Most court rulings for business owners seeking insurance compensation for COVID-19-related losses have been in favor of the insurance companies. However, on Tuesday, a Pennsylvania state court judge ruled in favor of a Pittsburgh tavern that was forced to close during the pandemic.
Judge Christine Ward of the Allegheny County Court of Common Pleas ruled Erie Insurance Exchange needs to cover losses stemming from the loss of use of the property. The tavern was closed when Pennsylvania Governor Tom Wolf ordered the closure of all nonessential businesses.
The judge ruled that the business did not need to suffer physical damage to suffer a direct physical loss or property damage that is covered by the tavern’s business loss policy. This is at least the second time Jude Ward has ruled the pandemic and related business closures constitute a direct, physical loss of use of insured property.
Schmidt Kramer partner Scott Cooper, an attorney for Grant Street Tavern, hopes Erie Insurance Exchange will accept the ruling and “finally pay the coverage that our clients, and others, paid for and need.”
Erie Insurance Exchange spokesperson Matthew Cummings said the company is “disappointed by the decision.” Erie disagrees with the interpretation of insurance contract language, “which is inconsistent with the vast majority of related decisions made throughout the country.”
If Erie chooses to appeal the decision, Cooper hopes for an expedited en banc review from the Pennsylvania Superior Court or King’s Bench from the Pennsylvania Supreme Court.
Cooper is representing other businesses that are looking for business loss coverage like the Grant Street Tavern. In April, he urged an appellate panel to allow similar cases to be coordinated before Judge Ward. Deciding whether business losses due to COVID-19 should be covered “will go a long way towards resolving these cases.”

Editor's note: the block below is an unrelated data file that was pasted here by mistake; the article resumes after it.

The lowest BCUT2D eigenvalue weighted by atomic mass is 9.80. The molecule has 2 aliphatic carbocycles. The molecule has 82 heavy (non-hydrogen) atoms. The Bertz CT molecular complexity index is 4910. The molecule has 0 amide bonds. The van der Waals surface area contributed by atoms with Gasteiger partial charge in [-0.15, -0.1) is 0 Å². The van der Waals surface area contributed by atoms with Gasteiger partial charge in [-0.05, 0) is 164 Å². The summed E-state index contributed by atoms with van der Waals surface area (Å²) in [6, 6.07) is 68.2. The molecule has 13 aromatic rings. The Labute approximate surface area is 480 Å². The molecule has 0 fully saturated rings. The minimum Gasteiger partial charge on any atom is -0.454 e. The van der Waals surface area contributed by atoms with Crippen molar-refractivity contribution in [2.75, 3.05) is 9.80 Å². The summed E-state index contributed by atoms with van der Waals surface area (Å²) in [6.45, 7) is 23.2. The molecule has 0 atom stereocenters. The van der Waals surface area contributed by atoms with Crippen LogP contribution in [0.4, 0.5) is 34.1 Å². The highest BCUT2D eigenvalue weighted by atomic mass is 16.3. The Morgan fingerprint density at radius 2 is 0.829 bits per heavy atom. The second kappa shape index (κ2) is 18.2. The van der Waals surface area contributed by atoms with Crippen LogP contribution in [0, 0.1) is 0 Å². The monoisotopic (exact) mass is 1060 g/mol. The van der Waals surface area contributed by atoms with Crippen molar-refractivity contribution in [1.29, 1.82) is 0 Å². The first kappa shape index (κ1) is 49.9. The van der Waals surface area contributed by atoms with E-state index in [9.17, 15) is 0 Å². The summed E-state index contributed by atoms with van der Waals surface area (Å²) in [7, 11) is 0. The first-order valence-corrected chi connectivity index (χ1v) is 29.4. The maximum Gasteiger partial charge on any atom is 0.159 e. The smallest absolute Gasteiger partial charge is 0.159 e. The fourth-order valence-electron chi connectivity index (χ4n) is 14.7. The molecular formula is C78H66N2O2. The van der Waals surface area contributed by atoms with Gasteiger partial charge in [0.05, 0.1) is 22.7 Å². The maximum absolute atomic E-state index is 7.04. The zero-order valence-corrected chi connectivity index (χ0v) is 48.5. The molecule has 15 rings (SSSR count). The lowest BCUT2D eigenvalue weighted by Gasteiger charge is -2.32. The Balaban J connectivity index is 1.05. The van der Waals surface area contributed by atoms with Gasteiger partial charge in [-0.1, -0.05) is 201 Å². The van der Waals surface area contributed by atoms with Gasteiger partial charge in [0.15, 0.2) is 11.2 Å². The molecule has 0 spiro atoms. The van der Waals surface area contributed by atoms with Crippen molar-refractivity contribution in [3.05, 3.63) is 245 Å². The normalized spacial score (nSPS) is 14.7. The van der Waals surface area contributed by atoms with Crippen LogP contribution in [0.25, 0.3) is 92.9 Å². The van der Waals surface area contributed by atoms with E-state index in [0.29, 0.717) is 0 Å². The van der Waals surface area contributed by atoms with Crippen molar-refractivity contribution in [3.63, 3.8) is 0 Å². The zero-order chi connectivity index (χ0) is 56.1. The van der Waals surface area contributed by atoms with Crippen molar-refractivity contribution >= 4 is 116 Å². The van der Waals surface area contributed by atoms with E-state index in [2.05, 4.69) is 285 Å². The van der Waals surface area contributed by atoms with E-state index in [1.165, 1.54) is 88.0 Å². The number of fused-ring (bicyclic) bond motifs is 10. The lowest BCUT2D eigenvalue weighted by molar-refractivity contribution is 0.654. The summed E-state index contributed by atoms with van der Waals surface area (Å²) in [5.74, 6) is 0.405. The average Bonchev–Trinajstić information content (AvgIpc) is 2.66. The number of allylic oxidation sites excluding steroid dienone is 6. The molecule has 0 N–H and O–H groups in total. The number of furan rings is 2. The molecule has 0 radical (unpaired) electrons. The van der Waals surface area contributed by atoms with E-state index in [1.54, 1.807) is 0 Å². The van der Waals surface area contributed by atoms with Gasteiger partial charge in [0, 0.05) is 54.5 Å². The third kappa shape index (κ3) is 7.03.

History of the Case
The lawsuit was filed in September 2020, claiming Erie Insurance Exchange had breached its contract by not providing coverage for business loss. Erie sought a judgment denying coverage while the tavern sought summary judgment granting coverage.
Erie said loss of use of a business due to laws or government ordinances is not covered. Erie claimed these laws and ordinances are no different from other laws that affect how businesses can operate.
The tavern countered that this exemption was only intended to deny coverage for businesses that were unauthorized. The losses suffered by the tavern were because of the pandemic, which is a natural disaster, the tavern argued.
How the Judge Arrived at the Ruling
The judge’s order said the key point of contention in the case was how both sides were interpreting ‘direct physical loss of or damage to’ property. Judge Ward found Erie had improperly took the term “direct physical loss of” to mean the same thing as “direct physical … damage to.”
The judge found the spread of COVID-19 imposed physical losses as well as economic ones, because social distancing measures forced the business to limit use of property and the number of people that could inhabit a building.
The judge found the tavern’s interpretation of the insurance contract to be reasonable. She said summary judgment was granted because there were no genuine issues of material fact about the tavern’s loss of use.
Judge Ward’s order said simply accepting nonbinding decisions of other courts would amount to abdicating the court’s judicial role.
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